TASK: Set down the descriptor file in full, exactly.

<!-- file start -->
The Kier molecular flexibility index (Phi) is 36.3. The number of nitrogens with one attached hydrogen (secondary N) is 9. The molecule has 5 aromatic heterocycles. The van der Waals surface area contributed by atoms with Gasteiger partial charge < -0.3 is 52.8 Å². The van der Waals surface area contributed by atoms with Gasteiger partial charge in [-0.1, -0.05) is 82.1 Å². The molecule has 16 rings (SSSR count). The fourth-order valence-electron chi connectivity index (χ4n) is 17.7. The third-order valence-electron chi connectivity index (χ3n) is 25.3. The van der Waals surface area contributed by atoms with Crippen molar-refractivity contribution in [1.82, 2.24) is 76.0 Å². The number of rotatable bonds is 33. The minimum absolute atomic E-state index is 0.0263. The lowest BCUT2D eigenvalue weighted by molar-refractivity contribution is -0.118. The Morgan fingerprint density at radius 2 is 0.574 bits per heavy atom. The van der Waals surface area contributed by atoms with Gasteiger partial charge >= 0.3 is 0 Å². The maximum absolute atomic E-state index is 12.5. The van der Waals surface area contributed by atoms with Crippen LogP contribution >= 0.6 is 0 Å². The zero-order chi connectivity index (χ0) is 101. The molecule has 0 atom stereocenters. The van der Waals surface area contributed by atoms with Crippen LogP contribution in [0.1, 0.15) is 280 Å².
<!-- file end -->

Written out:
The Kier molecular flexibility index (Phi) is 36.3. The number of nitrogens with one attached hydrogen (secondary N) is 9. The molecule has 5 aromatic heterocycles. The van der Waals surface area contributed by atoms with Gasteiger partial charge < -0.3 is 52.8 Å². The van der Waals surface area contributed by atoms with Gasteiger partial charge in [-0.1, -0.05) is 82.1 Å². The molecule has 16 rings (SSSR count). The fourth-order valence-electron chi connectivity index (χ4n) is 17.7. The third-order valence-electron chi connectivity index (χ3n) is 25.3. The van der Waals surface area contributed by atoms with Crippen molar-refractivity contribution in [1.82, 2.24) is 76.0 Å². The number of rotatable bonds is 33. The minimum absolute atomic E-state index is 0.0263. The lowest BCUT2D eigenvalue weighted by molar-refractivity contribution is -0.118. The Morgan fingerprint density at radius 2 is 0.574 bits per heavy atom. The van der Waals surface area contributed by atoms with Gasteiger partial charge >= 0.3 is 0 Å². The maximum absolute atomic E-state index is 12.5. The van der Waals surface area contributed by atoms with Crippen LogP contribution >= 0.6 is 0 Å². The zero-order chi connectivity index (χ0) is 101. The molecule has 0 atom stereocenters. The van der Waals surface area contributed by atoms with Crippen LogP contribution in [0.1, 0.15) is 280 Å².